**General Relativity For
Tellytubbys**

**The Tensor**

**Sir Kevin Aylward B.Sc.,
Warden of the Kings Ale**

**Back
to the Contents section**

__Vector
Refresher__

A vector is a tensor of rank one, what a tensor is will shortly become clearer, so bare with us for a bit please, but in short, a tensor may be thought of as a product of vectors with "transformation law" restrictions. There are many other descriptions, but we'll leave that for now.

A vector can be described as numbers or functions pointing in certain directions, i.e.

the a's are the numbers or
functions and are called the "components" of the "basis
vectors" which are the **e**'s in
the above. Note the position of the indexes for the components and basis
vectors. This form of a vector is called the contravariant form, why?, beats
me.

The other form, below, is called the covariant form, for the same reason as above.

These two forms of the same vector are called reciprocal to each other, and once again, always pay attention to what indexes are upstairs and downstairs, it will greatly simplify things if this is recognized at the outset as of deep significance.

__First
Important Notes:__

1) There is no limit, mathematically to the number of terms, in G.R. there are 4.

2) The basis vectors are *not* constant or unit vectors in general.

__Summation
Convention__

Instead of writing

We could write

But this is shortened to

That is, the sum sign is
dropped, but it is understood that whenever an index appears twice in any
product, then a summation is inherently implied. *Unless otherwise specified, all such products imply an equation with
sums of values*

__The
Metric__

An element of arc length, by drawing a little diagram my little Tellytubbys, in the direction of the basis can be expressed as.

, Not summed here.

,
Note that the implied summation *is*
used here

or

Where the definition is now made for the metric tensor components, i.e.

Thus we have our first real
2^{nd} order tensor, the metric tensor. Not to be confused with the
inches tensor, and as a side note, its symmetric to boot.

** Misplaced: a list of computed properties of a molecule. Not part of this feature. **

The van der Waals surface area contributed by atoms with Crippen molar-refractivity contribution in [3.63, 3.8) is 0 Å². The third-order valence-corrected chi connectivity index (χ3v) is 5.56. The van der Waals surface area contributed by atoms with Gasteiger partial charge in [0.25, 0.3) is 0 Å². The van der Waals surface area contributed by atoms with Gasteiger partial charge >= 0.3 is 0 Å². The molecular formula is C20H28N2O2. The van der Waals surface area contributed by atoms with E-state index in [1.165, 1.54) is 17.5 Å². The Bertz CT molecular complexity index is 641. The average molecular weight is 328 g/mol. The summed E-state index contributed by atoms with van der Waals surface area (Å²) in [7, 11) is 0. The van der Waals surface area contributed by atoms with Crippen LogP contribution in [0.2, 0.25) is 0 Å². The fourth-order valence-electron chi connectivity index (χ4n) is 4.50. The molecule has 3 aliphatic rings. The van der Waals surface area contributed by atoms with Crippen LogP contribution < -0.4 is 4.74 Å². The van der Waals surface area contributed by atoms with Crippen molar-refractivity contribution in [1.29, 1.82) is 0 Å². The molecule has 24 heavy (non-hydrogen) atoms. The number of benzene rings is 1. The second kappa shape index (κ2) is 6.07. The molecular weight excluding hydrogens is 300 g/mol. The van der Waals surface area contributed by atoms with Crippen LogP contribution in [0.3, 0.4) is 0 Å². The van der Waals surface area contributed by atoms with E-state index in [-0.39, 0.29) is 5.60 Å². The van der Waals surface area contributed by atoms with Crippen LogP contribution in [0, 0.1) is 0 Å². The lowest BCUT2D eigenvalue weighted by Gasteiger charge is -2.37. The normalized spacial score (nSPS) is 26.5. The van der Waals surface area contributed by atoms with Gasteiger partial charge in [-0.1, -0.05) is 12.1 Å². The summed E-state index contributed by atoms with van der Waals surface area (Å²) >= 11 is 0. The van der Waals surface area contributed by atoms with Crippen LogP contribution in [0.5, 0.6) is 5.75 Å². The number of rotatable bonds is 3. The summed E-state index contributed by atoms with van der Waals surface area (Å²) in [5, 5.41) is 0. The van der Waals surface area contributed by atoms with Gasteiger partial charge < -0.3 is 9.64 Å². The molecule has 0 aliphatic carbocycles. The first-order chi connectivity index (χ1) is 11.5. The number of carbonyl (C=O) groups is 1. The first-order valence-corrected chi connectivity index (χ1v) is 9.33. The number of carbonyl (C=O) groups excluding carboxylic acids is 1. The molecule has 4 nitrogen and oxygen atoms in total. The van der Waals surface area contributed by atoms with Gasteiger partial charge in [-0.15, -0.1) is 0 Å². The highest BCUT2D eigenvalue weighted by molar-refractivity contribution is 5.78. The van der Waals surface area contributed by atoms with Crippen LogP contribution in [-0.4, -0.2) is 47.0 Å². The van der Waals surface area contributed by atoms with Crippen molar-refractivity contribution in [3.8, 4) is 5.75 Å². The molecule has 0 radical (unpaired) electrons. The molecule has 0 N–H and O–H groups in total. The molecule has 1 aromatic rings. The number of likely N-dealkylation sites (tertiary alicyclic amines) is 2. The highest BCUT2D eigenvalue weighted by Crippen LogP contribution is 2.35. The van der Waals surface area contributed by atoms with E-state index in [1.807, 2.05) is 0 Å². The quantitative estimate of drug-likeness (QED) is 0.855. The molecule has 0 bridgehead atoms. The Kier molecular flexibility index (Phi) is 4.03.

__Conversion
between Covariant and Contravariant Components__

Recalling from the above,
somewhere, the definition of reciprocal vectors

Which, is conveniently expressed as

, and noting what is clearly an obvious definition for the new delta symbol introduced here.

So, given that a vector can have components expressed in contravariant form, the components in covariant form can now be obtained:

And obviously

So one can raise and lower indexes, by multiplying by the appropriate metric tensor.

And just to make sure we know what the above means, it means a system of equations thus

, in expanded form, means

__Tensor
Sums__

Tensor expressions usually result in sums of products of terms, such as

because *all* the summing indexes take on *all*
values you can swap between indexes that are repeated in a single product. e.g.
the above can be written also as:

without changing anything. Write it out to check for yourself.

Notes:

The second term indexes of the equation above do not need to be changed, although if desired feel free to do so.

You cannot swap indexes that are not being summed, unless you swap them everywhere.

A "units" check must make like match like, i.e. repeated indexes in a product reduces the order of the tensor by two. Both sides of the equation must match.

__Tensor
Transformation Law__

The job here is to find out how to calculate components in one coordinate system when one knows the components in another coordinate system.

Consider an example 3^{ }variable
position vector

Since the x's are independent by construction, the covariant basis vectors can be seen to be given by

,
these vectors are *tangent* to the
coordinate lines.

Now consider the same vector represented in two different coordinate systems by

then,

and where

But we also have

hence,

Is the transformation law from one coordinate system to another coordinate system.

And with a bit of pissing around you can find out for yourself, for example

Is the transformation law
for a 2^{nd} order tensor

And no surprise here, covariant tensor (vector) transforms as

Hence, it is now clear why the upstairs and downstairs indexes are where the are.

Rounding off this section,
consider the vectors *normal* to the
surfaces defined by

These are given by,

Why are they not queer vectors then? Well consider

Then

and considering

So, its down with a pint of Guinness to let this all sink in

© Kevin Aylward 2000 - 2015

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Website last modified 31^{st} May
2015

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